Here, we see significant conjunctival chemosis during a resident cataract surgery. Although the main incision is appropriately made, it has likely nicked part of the conjunctiva. The conjunctiva becomes progressively more edematous throughout the surgery. In this case, the resident initially ignores the chemosis, then attempts and fails to reduce the chemosis by making a large incision with Westcott scissors.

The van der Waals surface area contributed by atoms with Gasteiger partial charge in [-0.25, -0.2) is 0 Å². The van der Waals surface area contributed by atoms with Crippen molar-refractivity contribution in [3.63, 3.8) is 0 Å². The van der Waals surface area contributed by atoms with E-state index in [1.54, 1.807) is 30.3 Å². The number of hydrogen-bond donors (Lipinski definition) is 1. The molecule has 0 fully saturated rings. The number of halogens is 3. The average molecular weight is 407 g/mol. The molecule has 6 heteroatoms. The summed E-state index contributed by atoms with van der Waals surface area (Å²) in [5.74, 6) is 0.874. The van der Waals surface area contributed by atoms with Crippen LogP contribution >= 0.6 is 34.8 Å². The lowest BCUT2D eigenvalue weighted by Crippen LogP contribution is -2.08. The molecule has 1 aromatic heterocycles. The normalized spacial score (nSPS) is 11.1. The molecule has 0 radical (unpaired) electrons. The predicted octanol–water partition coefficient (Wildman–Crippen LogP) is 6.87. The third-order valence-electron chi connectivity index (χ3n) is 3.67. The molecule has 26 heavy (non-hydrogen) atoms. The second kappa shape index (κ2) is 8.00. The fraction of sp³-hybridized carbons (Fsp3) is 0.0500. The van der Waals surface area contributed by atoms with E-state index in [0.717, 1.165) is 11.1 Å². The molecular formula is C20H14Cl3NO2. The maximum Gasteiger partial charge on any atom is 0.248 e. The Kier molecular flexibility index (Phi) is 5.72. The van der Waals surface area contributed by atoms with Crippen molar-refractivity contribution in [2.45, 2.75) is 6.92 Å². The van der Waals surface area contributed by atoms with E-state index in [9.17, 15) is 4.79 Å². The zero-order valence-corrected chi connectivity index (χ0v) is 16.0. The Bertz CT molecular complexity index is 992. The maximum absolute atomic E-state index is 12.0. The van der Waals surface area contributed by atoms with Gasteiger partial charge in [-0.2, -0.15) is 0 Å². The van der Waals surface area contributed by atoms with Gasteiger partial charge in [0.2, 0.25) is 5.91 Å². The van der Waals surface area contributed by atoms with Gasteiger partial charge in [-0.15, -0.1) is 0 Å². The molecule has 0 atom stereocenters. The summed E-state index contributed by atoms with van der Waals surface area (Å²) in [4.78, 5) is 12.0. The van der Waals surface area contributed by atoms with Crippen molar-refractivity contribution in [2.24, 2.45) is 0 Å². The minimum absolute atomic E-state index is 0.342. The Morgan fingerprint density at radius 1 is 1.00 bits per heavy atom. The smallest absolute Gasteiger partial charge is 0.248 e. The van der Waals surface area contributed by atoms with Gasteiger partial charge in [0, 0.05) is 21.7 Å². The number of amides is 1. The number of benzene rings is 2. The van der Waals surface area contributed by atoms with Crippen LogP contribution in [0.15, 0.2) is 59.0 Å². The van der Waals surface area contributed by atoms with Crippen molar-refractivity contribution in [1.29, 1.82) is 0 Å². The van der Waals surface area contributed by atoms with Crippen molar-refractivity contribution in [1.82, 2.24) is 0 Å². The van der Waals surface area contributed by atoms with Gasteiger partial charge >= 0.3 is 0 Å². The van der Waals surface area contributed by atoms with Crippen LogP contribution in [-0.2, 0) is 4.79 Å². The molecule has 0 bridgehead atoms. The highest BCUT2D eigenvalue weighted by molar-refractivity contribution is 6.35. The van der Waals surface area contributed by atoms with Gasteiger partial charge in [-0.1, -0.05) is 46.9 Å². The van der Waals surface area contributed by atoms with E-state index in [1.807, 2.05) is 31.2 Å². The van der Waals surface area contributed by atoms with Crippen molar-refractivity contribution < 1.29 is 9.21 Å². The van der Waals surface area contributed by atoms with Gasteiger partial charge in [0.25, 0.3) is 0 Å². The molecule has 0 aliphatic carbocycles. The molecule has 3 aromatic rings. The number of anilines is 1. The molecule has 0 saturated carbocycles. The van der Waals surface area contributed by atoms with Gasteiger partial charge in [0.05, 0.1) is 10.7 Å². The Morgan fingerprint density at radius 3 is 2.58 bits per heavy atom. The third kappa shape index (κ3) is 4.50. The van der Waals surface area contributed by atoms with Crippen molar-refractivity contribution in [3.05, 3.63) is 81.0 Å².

1. As soon as you start noticing conjunctival chemosis, STOP. Make several small radial incisions (4-6) with a sideport or supersharp blade to allow for fluid to drain.
2. If you wait too long, trying to make one large incision and milking fluid out of the subconjunctival space will likely not work, as tenons and other tissues become hydrated.
3. Keep sufficient distance between the chopper and the phaco probe to allow for good chops. When the two are too close together, there is not enough leverage to chop well.
4. As always, rhexis size is critical. Too small, and it will make the rest of the surgery significantly harder. Shoot for at least a 5 to 5.5mm rhexis.